Falzerano goes on to describe a legendary battle of the bands at Harlem’s Savoy Ballroom between Chick’s band and Benny Goodman’s, when drum superstar Gene Krupa was playing for Goodman. “Gene got to the heart of the matter when he said, after the battle, ‘I’ve never been cut by a better man.’ Before the night was over Gene stood up on Benny’s stand and bowed to Chick, as if to say, ‘You’re the king.’”

The band’s fame continued to grow, fueled by its reputation as a giant-killer in the Savoy battles and a continuous string of Decca 78s that featured such irresistible numbers as “T’aint What You Do (It’s the Way That You Do It)” and the B-side of “Tasket,” titled “Liza.” But Chick’s frail health began to deteriorate, and in 1939 he passed away at Johns Hopkins Hospital in Baltimore. After his death Ella Fitzgerald fronted the band until it finally broke up in 1942.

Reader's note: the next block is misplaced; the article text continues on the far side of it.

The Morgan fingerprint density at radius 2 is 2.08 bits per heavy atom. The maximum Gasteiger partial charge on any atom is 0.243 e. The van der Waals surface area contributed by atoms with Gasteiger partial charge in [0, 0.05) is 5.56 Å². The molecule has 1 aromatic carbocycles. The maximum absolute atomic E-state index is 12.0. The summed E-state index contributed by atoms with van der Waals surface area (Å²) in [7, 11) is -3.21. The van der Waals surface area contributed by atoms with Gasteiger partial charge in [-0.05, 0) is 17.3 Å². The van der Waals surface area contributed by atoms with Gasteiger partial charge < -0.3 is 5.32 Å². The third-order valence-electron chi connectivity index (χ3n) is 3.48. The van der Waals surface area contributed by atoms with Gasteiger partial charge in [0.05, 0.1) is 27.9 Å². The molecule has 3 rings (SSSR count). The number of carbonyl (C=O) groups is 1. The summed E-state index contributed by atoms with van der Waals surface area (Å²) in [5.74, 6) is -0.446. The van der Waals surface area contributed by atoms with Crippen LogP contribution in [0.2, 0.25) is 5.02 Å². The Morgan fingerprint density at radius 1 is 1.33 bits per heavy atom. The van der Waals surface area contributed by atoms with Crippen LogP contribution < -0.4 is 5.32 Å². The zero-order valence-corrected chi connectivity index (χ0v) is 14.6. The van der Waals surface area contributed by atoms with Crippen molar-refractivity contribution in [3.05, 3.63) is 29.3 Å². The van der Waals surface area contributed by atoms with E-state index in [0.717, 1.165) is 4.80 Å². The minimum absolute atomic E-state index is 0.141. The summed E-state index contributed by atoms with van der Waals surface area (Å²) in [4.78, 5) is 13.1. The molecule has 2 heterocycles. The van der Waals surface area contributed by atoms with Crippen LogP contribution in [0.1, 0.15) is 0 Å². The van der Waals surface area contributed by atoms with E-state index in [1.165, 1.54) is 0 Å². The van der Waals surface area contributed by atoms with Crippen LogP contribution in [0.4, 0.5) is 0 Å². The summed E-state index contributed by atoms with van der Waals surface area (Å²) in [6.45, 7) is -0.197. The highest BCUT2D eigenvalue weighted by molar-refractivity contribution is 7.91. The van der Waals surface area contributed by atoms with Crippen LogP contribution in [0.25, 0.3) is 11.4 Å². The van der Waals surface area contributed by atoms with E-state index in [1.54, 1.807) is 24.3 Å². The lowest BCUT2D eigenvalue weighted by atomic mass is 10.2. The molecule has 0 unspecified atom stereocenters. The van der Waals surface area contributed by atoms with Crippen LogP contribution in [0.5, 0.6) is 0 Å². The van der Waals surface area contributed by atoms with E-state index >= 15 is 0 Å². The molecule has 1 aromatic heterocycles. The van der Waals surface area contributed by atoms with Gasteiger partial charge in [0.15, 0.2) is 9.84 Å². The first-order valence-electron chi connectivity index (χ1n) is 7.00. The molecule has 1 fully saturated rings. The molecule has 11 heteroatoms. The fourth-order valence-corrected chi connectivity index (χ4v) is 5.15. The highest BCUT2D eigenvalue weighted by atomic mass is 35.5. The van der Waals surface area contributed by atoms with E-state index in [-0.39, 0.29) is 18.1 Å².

Regrettably, the primitive recording techniques of the 1930s could not adequately capture Chick Webb’s spectacular technique and wide dynamic range. Still, some re-mastered recordings and radio broadcasts do exist to help us appreciate the talent of the man who was one of the first Gretsch drumset endorsers—and who indisputably earned his nickname of “The Little Giant.”

Here are a few YouTube links to check out:

A classic recording of “Stompin At The Savoy”.

A performance of “St. Louis Blues” taken from a radio broadcast from the Savoy Ballroom in early 1939.

A 1937 recording of “Harlem Congo” (from The Smithsonian Collection/Big Band Jazz [From The Beginnings To The Fifties] Volume ll).